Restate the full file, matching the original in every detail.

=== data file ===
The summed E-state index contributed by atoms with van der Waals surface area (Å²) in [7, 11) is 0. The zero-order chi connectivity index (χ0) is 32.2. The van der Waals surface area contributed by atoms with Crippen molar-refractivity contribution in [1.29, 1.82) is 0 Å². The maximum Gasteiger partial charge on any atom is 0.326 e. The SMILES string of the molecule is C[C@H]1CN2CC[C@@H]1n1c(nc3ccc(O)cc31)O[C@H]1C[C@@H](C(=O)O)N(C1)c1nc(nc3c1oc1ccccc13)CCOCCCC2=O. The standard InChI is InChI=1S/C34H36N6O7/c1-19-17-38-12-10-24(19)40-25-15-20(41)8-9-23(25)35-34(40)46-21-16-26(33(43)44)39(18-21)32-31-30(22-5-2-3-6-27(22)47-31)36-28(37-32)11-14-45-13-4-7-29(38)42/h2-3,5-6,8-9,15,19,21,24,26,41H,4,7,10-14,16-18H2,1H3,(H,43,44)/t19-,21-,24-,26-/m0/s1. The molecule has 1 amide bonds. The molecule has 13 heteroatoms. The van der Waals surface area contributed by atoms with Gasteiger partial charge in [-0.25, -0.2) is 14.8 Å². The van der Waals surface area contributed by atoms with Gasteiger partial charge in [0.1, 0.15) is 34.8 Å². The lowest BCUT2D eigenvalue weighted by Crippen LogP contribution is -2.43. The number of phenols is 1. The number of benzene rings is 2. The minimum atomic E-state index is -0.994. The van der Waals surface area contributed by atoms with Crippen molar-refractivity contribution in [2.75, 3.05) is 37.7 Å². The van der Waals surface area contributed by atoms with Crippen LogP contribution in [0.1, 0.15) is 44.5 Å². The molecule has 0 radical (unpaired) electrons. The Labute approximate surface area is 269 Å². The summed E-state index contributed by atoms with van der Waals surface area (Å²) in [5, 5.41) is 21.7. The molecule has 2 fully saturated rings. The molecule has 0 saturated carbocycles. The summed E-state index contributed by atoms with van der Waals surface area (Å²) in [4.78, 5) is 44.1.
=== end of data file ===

The summed E-state index contributed by atoms with van der Waals surface area (Å²) in [7, 11) is 0. The zero-order chi connectivity index (χ0) is 32.2. The van der Waals surface area contributed by atoms with Crippen molar-refractivity contribution in [1.29, 1.82) is 0 Å². The maximum Gasteiger partial charge on any atom is 0.326 e. The SMILES string of the molecule is C[C@H]1CN2CC[C@@H]1n1c(nc3ccc(O)cc31)O[C@H]1C[C@@H](C(=O)O)N(C1)c1nc(nc3c1oc1ccccc13)CCOCCCC2=O. The standard InChI is InChI=1S/C34H36N6O7/c1-19-17-38-12-10-24(19)40-25-15-20(41)8-9-23(25)35-34(40)46-21-16-26(33(43)44)39(18-21)32-31-30(22-5-2-3-6-27(22)47-31)36-28(37-32)11-14-45-13-4-7-29(38)42/h2-3,5-6,8-9,15,19,21,24,26,41H,4,7,10-14,16-18H2,1H3,(H,43,44)/t19-,21-,24-,26-/m0/s1. The molecule has 1 amide bonds. The molecule has 13 heteroatoms. The van der Waals surface area contributed by atoms with Gasteiger partial charge in [-0.25, -0.2) is 14.8 Å². The van der Waals surface area contributed by atoms with Gasteiger partial charge in [0.1, 0.15) is 34.8 Å². The lowest BCUT2D eigenvalue weighted by Crippen LogP contribution is -2.43. The number of phenols is 1. The number of benzene rings is 2. The minimum atomic E-state index is -0.994. The van der Waals surface area contributed by atoms with Crippen molar-refractivity contribution in [2.75, 3.05) is 37.7 Å². The van der Waals surface area contributed by atoms with Crippen LogP contribution in [0.1, 0.15) is 44.5 Å². The molecule has 0 radical (unpaired) electrons. The Labute approximate surface area is 269 Å². The summed E-state index contributed by atoms with van der Waals surface area (Å²) in [5, 5.41) is 21.7. The molecule has 2 fully saturated rings. The molecule has 0 saturated carbocycles. The summed E-state index contributed by atoms with van der Waals surface area (Å²) in [4.78, 5) is 44.1.